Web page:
Wondering where the impetus for President Trump’s recent actions slapping tariffs on Canadian softwood lumber came from? A simple phrase helps to figure it out: cui bono — who benefits? The answer to that is fairly simple: the American lumber industry. Unsurprisingly, that is exactly who pushed these tariffs. Unfortunately, if you’re planning on buying a house, furniture, or paper, you will pay for this windfall for American lumber.
The origin of U.S.-Canadian lumber dispute goes back decades, but the recent tariff has its roots in a formal complaint by the American lumber industry that was filed in November. This complaint was leveled by the U.S. Lumber Coalition, an organization headquartered in the lumbering heartland of the United States: K Street in Washington, D.C. The Department of Commerce responded by leveling tariffs on Canadian lumber imports. These tariffs vary by firm, but they are on average about 20 percent.
American lumber companies responded with predictable glee. The spokesman for the U.S. Lumber Coalition promised that the tariffs would “add jobs, absolutely, guaranteed.” And the spokeswoman for Sierra Pacific, one of the largest American lumber producers, declared that her organization “continues to educate” the American government on the need for tariffs against Canadian lumber.
Less optimistic was a report by the National Association of Home Builders (NAHB) that analyzed the effects of the Department of Commerce’s tariffs. The report determined that the lumber tariffs would cause the price of softwood lumber to increase by 6.4 percent for U.S. consumers, resulting in the cost of an average single-family home increasing by $1,236. Some are suggesting that the cost of homes could increase as much as $3,000. Additionally, the report found that the tariffs would result in the loss of 8,421 jobs and $500 million in earnings for U.S. workers.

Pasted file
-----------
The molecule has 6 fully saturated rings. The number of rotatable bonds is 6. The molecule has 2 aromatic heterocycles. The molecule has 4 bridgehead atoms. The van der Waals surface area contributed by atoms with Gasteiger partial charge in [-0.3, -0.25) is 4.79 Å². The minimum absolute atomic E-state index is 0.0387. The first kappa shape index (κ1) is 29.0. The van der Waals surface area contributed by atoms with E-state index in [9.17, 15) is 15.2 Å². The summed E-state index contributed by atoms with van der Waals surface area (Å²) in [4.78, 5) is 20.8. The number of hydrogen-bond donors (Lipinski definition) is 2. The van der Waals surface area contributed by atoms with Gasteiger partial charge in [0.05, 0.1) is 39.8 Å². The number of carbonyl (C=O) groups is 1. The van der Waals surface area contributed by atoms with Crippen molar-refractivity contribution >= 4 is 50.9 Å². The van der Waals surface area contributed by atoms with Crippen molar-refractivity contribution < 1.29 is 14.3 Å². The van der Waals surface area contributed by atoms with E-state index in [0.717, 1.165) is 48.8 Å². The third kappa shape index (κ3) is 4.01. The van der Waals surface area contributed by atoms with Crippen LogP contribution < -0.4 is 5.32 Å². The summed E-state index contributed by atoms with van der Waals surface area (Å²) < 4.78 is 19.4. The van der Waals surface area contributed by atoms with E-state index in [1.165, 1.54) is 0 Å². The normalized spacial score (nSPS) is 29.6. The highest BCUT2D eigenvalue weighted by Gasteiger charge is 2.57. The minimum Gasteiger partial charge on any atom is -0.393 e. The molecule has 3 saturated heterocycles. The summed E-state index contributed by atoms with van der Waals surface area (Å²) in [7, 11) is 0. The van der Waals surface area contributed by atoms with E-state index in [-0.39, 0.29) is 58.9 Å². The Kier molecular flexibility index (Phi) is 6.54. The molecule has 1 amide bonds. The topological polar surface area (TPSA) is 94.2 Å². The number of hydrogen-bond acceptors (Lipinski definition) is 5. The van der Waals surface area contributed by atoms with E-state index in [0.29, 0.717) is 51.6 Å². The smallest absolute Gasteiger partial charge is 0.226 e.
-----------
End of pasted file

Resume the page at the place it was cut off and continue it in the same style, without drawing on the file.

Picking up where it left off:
That these tariffs will have such a significant impact on the U.S. economy should hardly be a surprise. Canada exports $5.8 billion in lumber to the United States each year, which represents 31.5 percent of the U.S. market. Driving up prices in a large segment of the U.S. lumber market can hardly be expected to have a “minuscule to non-existent” effect on industries that require softwood lumber, as the U.S. Lumber Coalition’s spokesman disingenuously suggests.
The consequences of the Trump administration’s tariffs may not end here. Canada’s lumber industry largely depends on exports to the United States. For example, over 65 percent of softwood lumber from British Columbia, Canada’s largest lumber-producing province, goes to the United States. With elections in the province set to take place in May, political rhetoric is heating up in the region in response to the President’s actions. Retaliatory tariffs from America’s largest export market are hardly out of the question.
Even the legal case of these lumber companies is questionable at best. A 2015 analysis by the Congressional Research Service found that evidence of “unfair” trade was largely inconclusive.
Moreover, President Trump’s actions may be just the beginning. Though he recently decided not to withdraw the United States from NAFTA (for now), he is certainly still signaling his intention to take a hardline position during impending negotiations over the trade deal. Economists largely agree that NAFTA has been a net positive for the U.S. economy, having increased U.S. GDP by roughly several billion dollars annually and trade in the region by about 280 percent since its implementation in 1993. Reducing trade opportunities for Americans in these negotiations will harm domestic consumers and businesses alike.
President Trump has handed powerful lumber businesses a subsidy at the expense of American consumers. When it comes to trade, the president should listen to the economic consensus that free trade benefits Americans, and not the complaints of special interests seeking to make easy money.
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